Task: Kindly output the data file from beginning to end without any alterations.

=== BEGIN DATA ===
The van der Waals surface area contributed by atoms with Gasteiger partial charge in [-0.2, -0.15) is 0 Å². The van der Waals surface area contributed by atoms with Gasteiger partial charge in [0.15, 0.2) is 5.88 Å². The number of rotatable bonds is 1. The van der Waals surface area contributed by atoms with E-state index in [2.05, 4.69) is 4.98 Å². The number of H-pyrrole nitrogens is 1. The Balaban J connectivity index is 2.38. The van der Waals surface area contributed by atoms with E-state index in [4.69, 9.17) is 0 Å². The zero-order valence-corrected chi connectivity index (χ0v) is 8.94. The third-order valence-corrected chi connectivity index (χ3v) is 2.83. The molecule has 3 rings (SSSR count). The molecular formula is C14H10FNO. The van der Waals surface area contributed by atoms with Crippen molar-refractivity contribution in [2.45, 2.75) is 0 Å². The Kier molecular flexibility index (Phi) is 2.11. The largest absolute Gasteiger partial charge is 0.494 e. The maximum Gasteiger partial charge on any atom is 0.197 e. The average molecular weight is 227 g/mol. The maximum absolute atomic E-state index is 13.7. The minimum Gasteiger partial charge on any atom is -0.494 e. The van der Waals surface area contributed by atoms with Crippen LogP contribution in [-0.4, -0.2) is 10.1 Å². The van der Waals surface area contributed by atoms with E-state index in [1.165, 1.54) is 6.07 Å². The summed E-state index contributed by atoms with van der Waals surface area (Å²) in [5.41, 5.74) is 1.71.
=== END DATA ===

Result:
The van der Waals surface area contributed by atoms with Gasteiger partial charge in [-0.2, -0.15) is 0 Å². The van der Waals surface area contributed by atoms with Gasteiger partial charge in [0.15, 0.2) is 5.88 Å². The number of rotatable bonds is 1. The van der Waals surface area contributed by atoms with E-state index in [2.05, 4.69) is 4.98 Å². The number of H-pyrrole nitrogens is 1. The Balaban J connectivity index is 2.38. The van der Waals surface area contributed by atoms with E-state index in [4.69, 9.17) is 0 Å². The zero-order valence-corrected chi connectivity index (χ0v) is 8.94. The third-order valence-corrected chi connectivity index (χ3v) is 2.83. The molecule has 3 rings (SSSR count). The molecular formula is C14H10FNO. The van der Waals surface area contributed by atoms with Crippen molar-refractivity contribution in [2.45, 2.75) is 0 Å². The Kier molecular flexibility index (Phi) is 2.11. The largest absolute Gasteiger partial charge is 0.494 e. The maximum Gasteiger partial charge on any atom is 0.197 e. The average molecular weight is 227 g/mol. The maximum absolute atomic E-state index is 13.7. The minimum Gasteiger partial charge on any atom is -0.494 e. The van der Waals surface area contributed by atoms with Crippen LogP contribution in [-0.4, -0.2) is 10.1 Å². The van der Waals surface area contributed by atoms with E-state index in [1.165, 1.54) is 6.07 Å². The summed E-state index contributed by atoms with van der Waals surface area (Å²) in [5.41, 5.74) is 1.71.